Your symptoms should subside if you are using tazarotene to treat acne in around 4 weeks. Your symptoms should subside if you are using tazarotene to treat your psoriasis in between one and four weeks of medication. Call your doctor if your symptoms don’t go away or get worse.
Before using, thoroughly shake the tazarotene foam.
Foam made by tazarotene may ignite. When using tazarotene foam and for a short while afterward, keep away from open flames, fire, and smoke.
Using tazarotene to skin that is sensitive, scratched, sunburned, or covered in eczema is not advised (a skin disease). Applying tazarotene to the affected region shouldn’t be done until the skin has healed if you have any of these disorders.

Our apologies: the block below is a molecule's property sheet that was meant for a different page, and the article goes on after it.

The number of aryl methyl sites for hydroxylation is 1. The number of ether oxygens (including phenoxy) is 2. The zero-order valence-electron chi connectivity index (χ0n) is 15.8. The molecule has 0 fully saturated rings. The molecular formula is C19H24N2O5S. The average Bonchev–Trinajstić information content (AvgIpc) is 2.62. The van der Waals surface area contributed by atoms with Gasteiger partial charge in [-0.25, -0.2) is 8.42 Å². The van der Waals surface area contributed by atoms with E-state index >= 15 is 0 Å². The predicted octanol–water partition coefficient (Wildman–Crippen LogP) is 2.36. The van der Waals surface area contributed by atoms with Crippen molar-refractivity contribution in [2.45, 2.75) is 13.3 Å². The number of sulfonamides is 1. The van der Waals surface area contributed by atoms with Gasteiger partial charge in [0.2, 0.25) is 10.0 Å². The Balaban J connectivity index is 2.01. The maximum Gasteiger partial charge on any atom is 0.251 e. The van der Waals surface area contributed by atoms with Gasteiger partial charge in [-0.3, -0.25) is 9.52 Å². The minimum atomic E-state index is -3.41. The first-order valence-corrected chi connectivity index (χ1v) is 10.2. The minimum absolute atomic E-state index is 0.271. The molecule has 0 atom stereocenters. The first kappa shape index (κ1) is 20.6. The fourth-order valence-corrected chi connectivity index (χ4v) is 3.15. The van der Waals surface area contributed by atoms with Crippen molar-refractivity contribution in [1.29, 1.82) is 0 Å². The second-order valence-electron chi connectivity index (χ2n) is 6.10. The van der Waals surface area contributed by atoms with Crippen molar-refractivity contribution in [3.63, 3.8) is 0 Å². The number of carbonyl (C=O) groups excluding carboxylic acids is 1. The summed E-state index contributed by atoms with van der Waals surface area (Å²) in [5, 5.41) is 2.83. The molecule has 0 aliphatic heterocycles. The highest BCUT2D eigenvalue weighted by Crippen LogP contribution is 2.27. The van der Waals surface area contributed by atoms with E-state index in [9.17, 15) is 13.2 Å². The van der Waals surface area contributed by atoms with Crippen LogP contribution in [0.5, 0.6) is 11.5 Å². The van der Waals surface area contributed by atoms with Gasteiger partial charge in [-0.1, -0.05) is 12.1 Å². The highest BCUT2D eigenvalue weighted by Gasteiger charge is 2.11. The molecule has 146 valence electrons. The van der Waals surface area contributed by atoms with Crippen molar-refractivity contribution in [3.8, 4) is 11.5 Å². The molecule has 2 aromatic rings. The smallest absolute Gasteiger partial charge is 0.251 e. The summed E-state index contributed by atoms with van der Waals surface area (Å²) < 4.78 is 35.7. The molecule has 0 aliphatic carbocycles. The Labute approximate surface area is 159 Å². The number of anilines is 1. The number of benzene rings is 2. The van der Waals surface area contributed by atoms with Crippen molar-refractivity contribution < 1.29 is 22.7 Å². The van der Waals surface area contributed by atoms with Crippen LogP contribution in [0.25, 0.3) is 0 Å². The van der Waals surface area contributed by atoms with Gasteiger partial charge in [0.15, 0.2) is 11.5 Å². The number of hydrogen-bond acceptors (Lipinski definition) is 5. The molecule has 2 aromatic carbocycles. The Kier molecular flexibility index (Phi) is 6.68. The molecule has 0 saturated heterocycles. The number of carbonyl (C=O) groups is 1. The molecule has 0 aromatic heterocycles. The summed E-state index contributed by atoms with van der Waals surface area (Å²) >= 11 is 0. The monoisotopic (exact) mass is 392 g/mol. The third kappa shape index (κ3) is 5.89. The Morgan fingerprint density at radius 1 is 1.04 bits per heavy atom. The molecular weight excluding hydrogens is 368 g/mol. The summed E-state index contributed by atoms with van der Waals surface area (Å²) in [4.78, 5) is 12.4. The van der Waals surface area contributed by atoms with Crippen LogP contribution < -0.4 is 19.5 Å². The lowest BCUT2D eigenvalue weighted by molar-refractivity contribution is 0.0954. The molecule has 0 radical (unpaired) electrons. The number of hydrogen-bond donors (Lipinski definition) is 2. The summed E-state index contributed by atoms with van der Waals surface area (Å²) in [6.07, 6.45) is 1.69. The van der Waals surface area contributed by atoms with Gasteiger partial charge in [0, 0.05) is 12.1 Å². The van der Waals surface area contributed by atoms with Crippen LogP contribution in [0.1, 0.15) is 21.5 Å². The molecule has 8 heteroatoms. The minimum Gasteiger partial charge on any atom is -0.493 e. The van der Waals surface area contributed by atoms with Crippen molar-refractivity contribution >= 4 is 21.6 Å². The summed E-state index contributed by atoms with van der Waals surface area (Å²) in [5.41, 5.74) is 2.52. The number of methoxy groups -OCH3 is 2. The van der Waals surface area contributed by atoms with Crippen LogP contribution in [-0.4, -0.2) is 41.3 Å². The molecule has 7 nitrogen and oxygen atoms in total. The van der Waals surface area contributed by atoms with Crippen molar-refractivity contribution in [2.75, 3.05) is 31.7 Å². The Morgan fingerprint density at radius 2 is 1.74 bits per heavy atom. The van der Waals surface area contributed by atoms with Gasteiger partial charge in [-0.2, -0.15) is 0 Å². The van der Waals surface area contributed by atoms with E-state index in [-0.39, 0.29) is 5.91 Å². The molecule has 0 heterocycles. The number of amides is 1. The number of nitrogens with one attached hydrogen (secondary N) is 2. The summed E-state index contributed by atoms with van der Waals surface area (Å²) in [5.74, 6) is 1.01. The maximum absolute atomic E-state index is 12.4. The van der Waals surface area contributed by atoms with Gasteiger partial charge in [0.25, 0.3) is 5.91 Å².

Moisturizers can be used as frequently as you wish, but you must wait until they have been thoroughly absorbed by the skin (about an hour) before using tazarotene.
Follow these steps to utilise the cream, foam, and gel:
- Wash the skin with water and a mild soap before applying tazarotene to treat acne or lessen facial wrinkles and discolouration. Next, wipe the skin dry with a soft towel. It is not required to wash the affected area before using tazarotene to treat psoriasis, but if you have, pat the skin dry before administering the medication.
- On the afflicted skin, apply a thin layer of cream, foam, or gel. You can put this cream on your entire face, including your eyelids, if you’re using it to lessen facial wrinkles and discolouration. Massage it into the skin in a gentle yet thorough manner. Avoid getting tazarotene in your mouth, nose, or eyes.